Incidence of cancer in children born after in-vitro fertilisation
Bruinsma, F and Venn, A and Lancaster, P and Speirs, A and Healy, D, Incidence of cancer in children born after in-vitro fertilisation, Human Reproduction, 15, (3) pp. 604-607. ISSN 0268-1161 (2000) [Refereed Article]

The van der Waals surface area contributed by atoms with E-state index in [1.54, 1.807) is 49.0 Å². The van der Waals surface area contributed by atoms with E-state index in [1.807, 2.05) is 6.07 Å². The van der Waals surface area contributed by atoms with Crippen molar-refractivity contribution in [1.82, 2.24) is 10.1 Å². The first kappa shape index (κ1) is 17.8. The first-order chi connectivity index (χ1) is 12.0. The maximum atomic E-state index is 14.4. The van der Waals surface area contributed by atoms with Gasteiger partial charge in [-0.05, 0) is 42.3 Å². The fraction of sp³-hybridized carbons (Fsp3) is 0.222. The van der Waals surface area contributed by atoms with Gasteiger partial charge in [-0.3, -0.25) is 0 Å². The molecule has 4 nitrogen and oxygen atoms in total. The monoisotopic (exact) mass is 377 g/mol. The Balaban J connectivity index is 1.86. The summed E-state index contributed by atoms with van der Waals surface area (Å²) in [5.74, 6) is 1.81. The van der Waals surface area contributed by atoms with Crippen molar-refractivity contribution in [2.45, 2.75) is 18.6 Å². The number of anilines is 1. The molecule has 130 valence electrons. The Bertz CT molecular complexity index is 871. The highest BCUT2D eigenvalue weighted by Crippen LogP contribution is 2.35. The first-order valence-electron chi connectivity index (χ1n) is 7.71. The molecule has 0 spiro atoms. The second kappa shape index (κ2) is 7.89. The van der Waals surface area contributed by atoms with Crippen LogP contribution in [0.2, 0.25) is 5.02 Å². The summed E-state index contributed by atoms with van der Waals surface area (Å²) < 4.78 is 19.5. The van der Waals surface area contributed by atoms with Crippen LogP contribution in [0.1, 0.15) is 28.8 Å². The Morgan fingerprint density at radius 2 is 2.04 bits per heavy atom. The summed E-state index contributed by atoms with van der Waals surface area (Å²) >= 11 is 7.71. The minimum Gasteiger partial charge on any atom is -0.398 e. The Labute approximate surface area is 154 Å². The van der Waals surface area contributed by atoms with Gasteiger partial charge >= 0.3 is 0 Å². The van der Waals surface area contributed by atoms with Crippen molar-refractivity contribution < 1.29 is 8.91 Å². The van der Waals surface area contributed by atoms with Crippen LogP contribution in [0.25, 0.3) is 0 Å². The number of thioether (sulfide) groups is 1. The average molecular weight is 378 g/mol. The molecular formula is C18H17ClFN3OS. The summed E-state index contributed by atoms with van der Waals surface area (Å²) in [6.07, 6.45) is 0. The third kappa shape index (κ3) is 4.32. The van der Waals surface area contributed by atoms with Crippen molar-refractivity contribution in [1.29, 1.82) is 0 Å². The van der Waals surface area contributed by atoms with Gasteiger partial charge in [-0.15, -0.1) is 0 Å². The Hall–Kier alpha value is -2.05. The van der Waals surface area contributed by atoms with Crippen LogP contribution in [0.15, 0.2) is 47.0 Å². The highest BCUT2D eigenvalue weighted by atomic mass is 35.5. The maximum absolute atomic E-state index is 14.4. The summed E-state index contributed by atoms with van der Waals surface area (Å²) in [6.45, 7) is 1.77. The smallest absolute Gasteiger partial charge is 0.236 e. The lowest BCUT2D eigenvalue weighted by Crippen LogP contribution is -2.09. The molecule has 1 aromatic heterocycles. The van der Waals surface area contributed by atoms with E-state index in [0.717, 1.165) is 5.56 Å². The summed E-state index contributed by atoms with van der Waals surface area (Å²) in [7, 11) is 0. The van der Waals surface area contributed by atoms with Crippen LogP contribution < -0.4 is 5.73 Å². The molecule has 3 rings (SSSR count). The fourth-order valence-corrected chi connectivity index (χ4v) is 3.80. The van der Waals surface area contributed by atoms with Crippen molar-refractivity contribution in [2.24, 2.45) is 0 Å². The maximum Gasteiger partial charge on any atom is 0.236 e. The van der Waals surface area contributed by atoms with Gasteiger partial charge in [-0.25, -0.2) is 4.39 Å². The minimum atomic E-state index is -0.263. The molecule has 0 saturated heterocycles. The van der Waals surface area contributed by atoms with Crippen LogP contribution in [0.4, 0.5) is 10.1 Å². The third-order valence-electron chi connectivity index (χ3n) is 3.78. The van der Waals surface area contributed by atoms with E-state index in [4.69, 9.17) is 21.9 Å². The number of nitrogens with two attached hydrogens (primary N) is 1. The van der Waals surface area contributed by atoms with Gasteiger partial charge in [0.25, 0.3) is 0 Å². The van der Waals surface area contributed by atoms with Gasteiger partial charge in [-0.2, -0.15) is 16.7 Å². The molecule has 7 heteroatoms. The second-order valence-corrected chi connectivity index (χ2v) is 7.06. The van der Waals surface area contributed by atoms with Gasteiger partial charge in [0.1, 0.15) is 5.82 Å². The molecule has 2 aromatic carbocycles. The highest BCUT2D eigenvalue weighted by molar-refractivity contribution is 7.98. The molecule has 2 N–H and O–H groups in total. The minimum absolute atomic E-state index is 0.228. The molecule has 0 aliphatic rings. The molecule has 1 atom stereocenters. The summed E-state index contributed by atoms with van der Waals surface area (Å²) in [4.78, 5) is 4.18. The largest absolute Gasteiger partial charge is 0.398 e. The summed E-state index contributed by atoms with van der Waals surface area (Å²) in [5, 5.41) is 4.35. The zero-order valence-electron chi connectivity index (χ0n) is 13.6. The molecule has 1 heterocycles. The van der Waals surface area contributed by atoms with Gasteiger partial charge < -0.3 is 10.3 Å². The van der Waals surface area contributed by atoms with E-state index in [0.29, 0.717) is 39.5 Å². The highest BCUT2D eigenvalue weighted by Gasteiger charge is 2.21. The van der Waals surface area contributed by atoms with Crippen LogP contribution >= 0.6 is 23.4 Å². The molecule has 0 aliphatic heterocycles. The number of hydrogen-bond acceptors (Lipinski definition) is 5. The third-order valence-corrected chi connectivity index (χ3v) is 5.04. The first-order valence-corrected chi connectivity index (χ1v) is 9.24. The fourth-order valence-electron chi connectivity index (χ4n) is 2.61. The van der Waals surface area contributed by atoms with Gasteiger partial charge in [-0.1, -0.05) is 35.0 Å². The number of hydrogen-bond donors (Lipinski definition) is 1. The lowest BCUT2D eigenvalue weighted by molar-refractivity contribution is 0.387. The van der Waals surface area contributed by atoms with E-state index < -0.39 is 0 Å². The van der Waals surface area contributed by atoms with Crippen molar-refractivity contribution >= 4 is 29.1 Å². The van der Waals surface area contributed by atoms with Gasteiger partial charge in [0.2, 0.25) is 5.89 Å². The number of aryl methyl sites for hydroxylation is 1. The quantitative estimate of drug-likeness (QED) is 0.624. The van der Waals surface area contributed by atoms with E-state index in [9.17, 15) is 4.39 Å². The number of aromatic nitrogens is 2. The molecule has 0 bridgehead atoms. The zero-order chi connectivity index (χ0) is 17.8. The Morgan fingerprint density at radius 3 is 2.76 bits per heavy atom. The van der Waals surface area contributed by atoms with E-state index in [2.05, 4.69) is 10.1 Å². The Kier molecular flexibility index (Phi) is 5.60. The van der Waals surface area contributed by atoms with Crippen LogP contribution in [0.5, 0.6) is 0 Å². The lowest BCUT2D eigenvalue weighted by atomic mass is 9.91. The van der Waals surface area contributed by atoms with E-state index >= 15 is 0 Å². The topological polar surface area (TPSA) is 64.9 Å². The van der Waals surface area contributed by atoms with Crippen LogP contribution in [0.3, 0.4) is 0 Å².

Evaluation of the long-term health of children born using in-vitro fertilization (IVF) provides important information to clinicians and consumers. Until very recently, there have been no published data on the incidence of cancer in children conceived as a result of IVF, despite a number of case reports of neuroblastoma in children conceived using fertility drugs. This study used a record-linkage cohort design to investigate the incidence of cancer in children born after IVF. The study included all conceptions using assisted reproductive technologies between 1979 and 1995 at two clinics in Victoria, Australia that resulted in a live birth. Data on births were linked with a population-based cancer registry to determine the number of cases of cancer that occurred. The standardized incidence ratio (SIR) was calculated by comparing the observed number of cases to the expected number of cases. The final cohort included 5249 births. The median length of follow-up was 3 years, 9 months (range 0-15 years). In all, 4.33 cases of cancer were expected and six were observed, giving a SIR of 1.39 (95% CI 0.62-3.09). This study found that children conceived using IVF and related procedures did not have a significantly increased incidence of cancer in comparison to the general population.